So What Is a Home Equity Line of Credit?
Jane is a thirty-something homeowner with two young kids. She walks into her local bank one day to talk to someone about taking out a loan to replace her outdated furnace. She wanted to put it on her credit card, but she got herself into trouble with credit cards when she was younger, so she wants to look at other options. After talking with her a while, her personal banker, Joe, suggests a home equity line of credit, to which Jane replies, "A what?"
I met many customers like Jane during my time as a personal banker. Many people simply don't know what or how home equity lines of credit work.
A HELOC (home equity line of credit) isn't for everyone, but it often can be the perfect solution for many. First off, you have to be a homeowner and have equity in your home.
What is home equity?
The equity in your home is what you truly own, debt-free. Let's say Jane's house is valued at 200k and she has a mortgage balance of 60k. This would mean that Jane's home equity value is 140k. Over time, the more you pay off any lines against your house (mortgages), the higher your equity value goes. Home improvements that increase the value of your home also raise equity.
A home equity line of credit works much differently than a mortgage or home equity loan. I find it best to view it as working similarly to a credit card. You may draw funds out of the line of credit only as needed. Therefore, technically you can take out a HELOC without ever actually touching the money and having to pay it back.
How much do I qualify for?
Typically, most banks will let you borrow anywhere from 75% to 90% of the equity in your home. To figure this out yourself, take the value of your home, subtract any loans against your home, and multiply that number by the percent the bank will let you borrow. Jane's banker tells her she is able to borrow up to 80% of the equity in her home. You would multiply 140k by .80, coming to a figure of 112k being the maximum amount Jane can borrow. It's important to note that you do not need to borrow the max available. Keep in mind that your debt to income ratio and credit score can also affect how much you qualify for.
How much should I take out a line of credit for?
This is the number one question that was asked to me by customers looking to take out a line of credit. And really, there is no right or wrong answer. You can always take the max available, but you don't have to. There are things you need to consider when deciding how much to borrow. If you are a person who is easily tempted to use that money, even when it's not needed, it probably isn't best to request the max amount unless you know that you will be able to afford the monthly payments.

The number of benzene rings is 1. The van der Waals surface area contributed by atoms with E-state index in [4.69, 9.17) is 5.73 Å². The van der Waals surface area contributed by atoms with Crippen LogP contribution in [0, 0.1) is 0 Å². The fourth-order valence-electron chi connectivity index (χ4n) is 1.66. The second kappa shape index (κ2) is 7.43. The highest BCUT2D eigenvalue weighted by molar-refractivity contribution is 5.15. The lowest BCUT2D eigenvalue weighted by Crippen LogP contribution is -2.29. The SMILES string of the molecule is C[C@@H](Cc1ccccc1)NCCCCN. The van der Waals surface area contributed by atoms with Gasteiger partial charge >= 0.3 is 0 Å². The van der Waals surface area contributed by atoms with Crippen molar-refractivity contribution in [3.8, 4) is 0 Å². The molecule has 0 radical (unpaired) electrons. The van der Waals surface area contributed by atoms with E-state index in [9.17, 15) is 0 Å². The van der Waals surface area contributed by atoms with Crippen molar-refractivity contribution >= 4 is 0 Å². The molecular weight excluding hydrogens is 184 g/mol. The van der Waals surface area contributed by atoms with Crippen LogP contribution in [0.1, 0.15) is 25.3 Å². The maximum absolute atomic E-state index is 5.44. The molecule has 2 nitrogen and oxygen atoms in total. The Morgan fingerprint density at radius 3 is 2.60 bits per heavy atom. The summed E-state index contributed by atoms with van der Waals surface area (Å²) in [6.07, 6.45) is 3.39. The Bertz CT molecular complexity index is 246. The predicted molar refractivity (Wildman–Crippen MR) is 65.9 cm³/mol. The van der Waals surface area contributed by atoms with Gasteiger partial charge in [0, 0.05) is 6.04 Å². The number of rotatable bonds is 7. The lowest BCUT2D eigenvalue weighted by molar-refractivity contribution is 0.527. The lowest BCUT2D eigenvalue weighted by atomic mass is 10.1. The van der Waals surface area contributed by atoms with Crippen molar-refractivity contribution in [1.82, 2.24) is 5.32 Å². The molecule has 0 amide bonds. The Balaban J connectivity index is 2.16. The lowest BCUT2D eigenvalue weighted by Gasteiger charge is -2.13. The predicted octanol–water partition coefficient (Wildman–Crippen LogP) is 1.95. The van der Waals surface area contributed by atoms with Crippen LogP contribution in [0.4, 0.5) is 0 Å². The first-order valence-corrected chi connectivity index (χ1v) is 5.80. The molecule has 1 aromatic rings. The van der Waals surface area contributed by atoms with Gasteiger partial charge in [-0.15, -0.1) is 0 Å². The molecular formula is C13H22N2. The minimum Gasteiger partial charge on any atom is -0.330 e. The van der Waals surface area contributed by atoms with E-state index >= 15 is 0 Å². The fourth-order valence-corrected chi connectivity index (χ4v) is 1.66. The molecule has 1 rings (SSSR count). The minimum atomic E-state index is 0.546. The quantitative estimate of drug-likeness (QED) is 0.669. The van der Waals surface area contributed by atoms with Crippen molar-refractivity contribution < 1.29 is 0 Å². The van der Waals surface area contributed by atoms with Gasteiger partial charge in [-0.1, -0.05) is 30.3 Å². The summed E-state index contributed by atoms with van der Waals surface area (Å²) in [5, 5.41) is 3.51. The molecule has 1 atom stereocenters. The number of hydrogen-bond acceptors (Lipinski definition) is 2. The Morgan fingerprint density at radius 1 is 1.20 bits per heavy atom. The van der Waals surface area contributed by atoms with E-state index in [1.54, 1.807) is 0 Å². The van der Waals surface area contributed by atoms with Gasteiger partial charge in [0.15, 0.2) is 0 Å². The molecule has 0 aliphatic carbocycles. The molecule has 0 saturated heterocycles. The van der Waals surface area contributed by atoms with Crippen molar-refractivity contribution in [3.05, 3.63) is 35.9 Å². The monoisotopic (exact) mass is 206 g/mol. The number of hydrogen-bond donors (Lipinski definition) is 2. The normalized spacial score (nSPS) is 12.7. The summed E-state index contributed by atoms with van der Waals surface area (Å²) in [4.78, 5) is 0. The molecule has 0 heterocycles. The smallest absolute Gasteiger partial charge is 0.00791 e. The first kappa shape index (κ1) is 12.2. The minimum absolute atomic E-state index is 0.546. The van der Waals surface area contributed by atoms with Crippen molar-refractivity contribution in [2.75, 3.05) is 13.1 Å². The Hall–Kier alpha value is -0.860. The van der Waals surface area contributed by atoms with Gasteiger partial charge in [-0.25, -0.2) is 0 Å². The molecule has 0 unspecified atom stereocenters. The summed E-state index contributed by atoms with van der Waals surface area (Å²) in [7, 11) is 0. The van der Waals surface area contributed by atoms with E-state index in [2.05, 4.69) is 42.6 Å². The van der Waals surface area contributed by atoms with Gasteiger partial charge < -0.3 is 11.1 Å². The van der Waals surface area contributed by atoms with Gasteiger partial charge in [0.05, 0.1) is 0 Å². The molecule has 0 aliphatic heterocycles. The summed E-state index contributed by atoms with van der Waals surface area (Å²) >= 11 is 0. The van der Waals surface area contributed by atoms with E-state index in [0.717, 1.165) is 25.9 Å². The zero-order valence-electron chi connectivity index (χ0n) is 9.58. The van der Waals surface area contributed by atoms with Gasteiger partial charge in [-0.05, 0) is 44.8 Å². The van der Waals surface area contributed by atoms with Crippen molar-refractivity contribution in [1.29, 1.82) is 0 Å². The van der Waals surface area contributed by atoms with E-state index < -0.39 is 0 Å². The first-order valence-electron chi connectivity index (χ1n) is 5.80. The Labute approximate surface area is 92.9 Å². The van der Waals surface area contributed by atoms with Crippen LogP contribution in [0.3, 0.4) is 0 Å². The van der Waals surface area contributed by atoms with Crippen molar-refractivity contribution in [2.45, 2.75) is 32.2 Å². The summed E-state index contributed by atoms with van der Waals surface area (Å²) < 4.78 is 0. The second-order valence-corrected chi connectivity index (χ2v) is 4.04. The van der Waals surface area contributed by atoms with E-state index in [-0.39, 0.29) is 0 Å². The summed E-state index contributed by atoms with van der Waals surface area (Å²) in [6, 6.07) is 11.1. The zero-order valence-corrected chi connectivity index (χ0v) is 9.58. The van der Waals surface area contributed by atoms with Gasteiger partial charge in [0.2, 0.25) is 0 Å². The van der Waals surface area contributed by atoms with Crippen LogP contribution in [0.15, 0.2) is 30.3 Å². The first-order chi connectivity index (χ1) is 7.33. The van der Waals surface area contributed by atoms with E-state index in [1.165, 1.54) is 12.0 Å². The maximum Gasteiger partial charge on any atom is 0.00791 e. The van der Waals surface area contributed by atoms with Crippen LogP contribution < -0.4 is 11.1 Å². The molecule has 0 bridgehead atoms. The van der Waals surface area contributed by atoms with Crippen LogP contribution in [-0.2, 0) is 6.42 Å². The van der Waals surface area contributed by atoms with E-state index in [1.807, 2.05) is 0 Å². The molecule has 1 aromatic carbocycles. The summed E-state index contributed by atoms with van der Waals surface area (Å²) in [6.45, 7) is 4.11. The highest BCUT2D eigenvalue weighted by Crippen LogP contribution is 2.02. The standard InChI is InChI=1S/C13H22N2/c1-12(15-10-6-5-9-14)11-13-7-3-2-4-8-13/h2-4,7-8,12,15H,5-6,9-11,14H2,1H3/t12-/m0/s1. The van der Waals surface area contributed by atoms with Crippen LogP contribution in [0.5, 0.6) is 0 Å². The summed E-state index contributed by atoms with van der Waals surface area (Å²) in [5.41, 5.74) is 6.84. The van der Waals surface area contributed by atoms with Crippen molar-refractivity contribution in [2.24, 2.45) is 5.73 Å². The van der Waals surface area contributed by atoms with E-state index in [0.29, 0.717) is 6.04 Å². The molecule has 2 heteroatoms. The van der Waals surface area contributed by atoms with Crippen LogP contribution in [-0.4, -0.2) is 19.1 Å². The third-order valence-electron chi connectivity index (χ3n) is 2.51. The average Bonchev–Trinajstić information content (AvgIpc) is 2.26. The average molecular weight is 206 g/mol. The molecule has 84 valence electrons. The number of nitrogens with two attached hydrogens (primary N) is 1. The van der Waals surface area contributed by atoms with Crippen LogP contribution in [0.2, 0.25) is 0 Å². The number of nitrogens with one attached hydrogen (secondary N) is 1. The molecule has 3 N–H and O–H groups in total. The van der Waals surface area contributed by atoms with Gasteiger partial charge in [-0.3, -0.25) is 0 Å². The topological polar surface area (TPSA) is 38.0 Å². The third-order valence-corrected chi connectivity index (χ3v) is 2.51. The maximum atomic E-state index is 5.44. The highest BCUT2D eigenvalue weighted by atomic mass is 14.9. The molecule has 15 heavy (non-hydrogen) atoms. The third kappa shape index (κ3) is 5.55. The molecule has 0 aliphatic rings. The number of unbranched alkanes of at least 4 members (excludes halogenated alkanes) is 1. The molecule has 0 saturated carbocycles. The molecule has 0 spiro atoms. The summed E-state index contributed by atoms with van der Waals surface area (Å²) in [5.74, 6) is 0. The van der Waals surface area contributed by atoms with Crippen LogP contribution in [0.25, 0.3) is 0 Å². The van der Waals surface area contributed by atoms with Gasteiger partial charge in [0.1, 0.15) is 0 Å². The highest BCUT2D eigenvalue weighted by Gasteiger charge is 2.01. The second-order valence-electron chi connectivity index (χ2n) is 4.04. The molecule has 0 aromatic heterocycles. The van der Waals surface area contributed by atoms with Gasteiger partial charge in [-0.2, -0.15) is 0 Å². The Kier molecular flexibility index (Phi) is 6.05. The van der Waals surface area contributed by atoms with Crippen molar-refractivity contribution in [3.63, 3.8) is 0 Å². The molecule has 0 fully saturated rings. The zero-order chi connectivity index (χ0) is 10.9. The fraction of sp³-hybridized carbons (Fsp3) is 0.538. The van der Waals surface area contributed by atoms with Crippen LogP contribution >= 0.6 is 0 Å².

On the other hand, I also tell people it can be a good idea to take more than you need right now, so you have it as a "cushion." One of my customers came to me to request a HELOC to update her kitchen. Although she qualified for a much higher line, she insisted on only taking what she needed at that time. Not even a year later she came back to me. She had used up the entire amount available on the line of credit and now needed more to fix her roof. She had to go through the entire application process again to do a HELOC increase, and she wasn't happy that it wasn't as simple as saying "I need more money" and having the money readily available. This is the reason I tell people to have a cushion. That cushion can be a lifesaver in emergencies.
What can I use my HELOC to pay?
Most people assume HELOCs can only be used for home renovations, but, in reality, you can use the money for anything. A HELOC can be a great tool to consolidate credit card debt. According to the federal reserve, the average credit card rate was around 15% in 2019, and that rate is often higher for people without excellent credit standings. In contrast, the average HELOC interest rate, according to Bankrate, is around 6%.
What's the application and fee process?
Before heading to the bank, make sure you have the following documents:
- W2s / 1099 forms
- Last 2 years federal tax returns
- Recent pay stubs
- Proof of any other income
The application process usually takes anywhere from a few days to sometimes weeks, depending on how much information the underwriters may need. The bank typically does an appraisal of the house. In some instances, they may need access to the inside for appraisal, although this is typically not necessary.
After the HELOC is approved, the bank will schedule a closing date and time for you to come in and sign the mountain of paperwork. It can seem like a lot, but you will receive copies of everything, and you have three business days to look it over and cancel if you want.
Common fees associated with HELOCs are lender fees, annual fees, and cancelation fees. Do yourself a favor and research lender options before applying, as there are plenty of banks that do not charge most of these fees. When I worked at M&T Bank, the only fee applicable to a HELOC was a cancelation fee, and that only applied if the line was closed entirely within the first three months.
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